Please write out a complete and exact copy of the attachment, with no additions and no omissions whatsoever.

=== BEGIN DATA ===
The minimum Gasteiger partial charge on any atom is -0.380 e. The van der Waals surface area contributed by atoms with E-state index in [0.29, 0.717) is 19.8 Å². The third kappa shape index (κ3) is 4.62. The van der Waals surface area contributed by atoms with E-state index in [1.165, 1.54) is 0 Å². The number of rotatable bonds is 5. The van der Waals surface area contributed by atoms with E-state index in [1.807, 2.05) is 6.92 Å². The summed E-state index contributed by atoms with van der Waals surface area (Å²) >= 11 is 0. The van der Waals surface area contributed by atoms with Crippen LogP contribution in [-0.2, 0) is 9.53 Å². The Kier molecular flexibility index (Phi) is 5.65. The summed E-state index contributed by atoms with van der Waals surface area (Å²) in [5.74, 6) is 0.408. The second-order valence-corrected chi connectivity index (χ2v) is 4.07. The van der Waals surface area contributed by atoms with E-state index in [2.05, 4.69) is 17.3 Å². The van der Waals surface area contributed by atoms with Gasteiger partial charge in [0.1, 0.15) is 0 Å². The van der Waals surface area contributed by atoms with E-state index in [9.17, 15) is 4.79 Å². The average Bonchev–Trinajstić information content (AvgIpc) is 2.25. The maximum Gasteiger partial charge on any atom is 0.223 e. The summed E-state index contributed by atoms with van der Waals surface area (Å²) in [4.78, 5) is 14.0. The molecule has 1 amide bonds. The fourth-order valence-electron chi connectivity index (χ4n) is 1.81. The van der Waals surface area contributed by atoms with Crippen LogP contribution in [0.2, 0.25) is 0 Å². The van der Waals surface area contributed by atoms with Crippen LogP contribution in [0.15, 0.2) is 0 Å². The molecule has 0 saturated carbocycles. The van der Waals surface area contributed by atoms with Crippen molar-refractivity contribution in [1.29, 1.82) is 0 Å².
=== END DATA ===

The minimum Gasteiger partial charge on any atom is -0.380 e. The van der Waals surface area contributed by atoms with E-state index in [0.29, 0.717) is 19.8 Å². The third kappa shape index (κ3) is 4.62. The van der Waals surface area contributed by atoms with E-state index in [1.165, 1.54) is 0 Å². The number of rotatable bonds is 5. The van der Waals surface area contributed by atoms with E-state index in [1.807, 2.05) is 6.92 Å². The summed E-state index contributed by atoms with van der Waals surface area (Å²) >= 11 is 0. The van der Waals surface area contributed by atoms with Crippen LogP contribution in [-0.2, 0) is 9.53 Å². The Kier molecular flexibility index (Phi) is 5.65. The summed E-state index contributed by atoms with van der Waals surface area (Å²) in [5.74, 6) is 0.408. The second-order valence-corrected chi connectivity index (χ2v) is 4.07. The van der Waals surface area contributed by atoms with E-state index in [2.05, 4.69) is 17.3 Å². The van der Waals surface area contributed by atoms with Gasteiger partial charge in [0.1, 0.15) is 0 Å². The van der Waals surface area contributed by atoms with E-state index in [9.17, 15) is 4.79 Å². The average Bonchev–Trinajstić information content (AvgIpc) is 2.25. The maximum Gasteiger partial charge on any atom is 0.223 e. The summed E-state index contributed by atoms with van der Waals surface area (Å²) in [4.78, 5) is 14.0. The molecule has 1 amide bonds. The fourth-order valence-electron chi connectivity index (χ4n) is 1.81. The van der Waals surface area contributed by atoms with Crippen LogP contribution in [0.2, 0.25) is 0 Å². The van der Waals surface area contributed by atoms with Crippen LogP contribution in [0.15, 0.2) is 0 Å². The molecule has 0 saturated carbocycles. The van der Waals surface area contributed by atoms with Crippen molar-refractivity contribution in [1.29, 1.82) is 0 Å².